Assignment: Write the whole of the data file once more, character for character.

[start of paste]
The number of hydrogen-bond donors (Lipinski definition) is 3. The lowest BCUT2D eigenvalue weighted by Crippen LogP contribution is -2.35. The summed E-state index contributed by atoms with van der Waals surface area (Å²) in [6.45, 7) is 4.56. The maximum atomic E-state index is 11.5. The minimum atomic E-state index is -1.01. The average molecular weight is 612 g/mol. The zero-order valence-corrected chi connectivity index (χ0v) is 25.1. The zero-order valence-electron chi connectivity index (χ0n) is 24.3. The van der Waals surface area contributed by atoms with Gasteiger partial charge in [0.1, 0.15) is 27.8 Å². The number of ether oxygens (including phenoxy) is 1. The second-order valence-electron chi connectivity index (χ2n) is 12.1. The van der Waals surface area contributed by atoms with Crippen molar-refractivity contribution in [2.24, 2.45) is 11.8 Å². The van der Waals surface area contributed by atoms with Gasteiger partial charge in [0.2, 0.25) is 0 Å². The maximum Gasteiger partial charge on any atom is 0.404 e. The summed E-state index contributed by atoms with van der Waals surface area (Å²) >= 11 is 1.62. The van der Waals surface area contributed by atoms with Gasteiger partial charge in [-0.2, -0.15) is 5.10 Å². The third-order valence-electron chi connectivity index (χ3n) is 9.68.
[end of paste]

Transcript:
The number of hydrogen-bond donors (Lipinski definition) is 3. The lowest BCUT2D eigenvalue weighted by Crippen LogP contribution is -2.35. The summed E-state index contributed by atoms with van der Waals surface area (Å²) in [6.45, 7) is 4.56. The maximum atomic E-state index is 11.5. The minimum atomic E-state index is -1.01. The average molecular weight is 612 g/mol. The zero-order valence-corrected chi connectivity index (χ0v) is 25.1. The zero-order valence-electron chi connectivity index (χ0n) is 24.3. The van der Waals surface area contributed by atoms with Gasteiger partial charge in [0.1, 0.15) is 27.8 Å². The number of ether oxygens (including phenoxy) is 1. The second-order valence-electron chi connectivity index (χ2n) is 12.1. The van der Waals surface area contributed by atoms with Crippen molar-refractivity contribution in [2.24, 2.45) is 11.8 Å². The van der Waals surface area contributed by atoms with Gasteiger partial charge in [0.2, 0.25) is 0 Å². The maximum Gasteiger partial charge on any atom is 0.404 e. The summed E-state index contributed by atoms with van der Waals surface area (Å²) >= 11 is 1.62. The van der Waals surface area contributed by atoms with Gasteiger partial charge in [-0.2, -0.15) is 5.10 Å². The third-order valence-electron chi connectivity index (χ3n) is 9.68.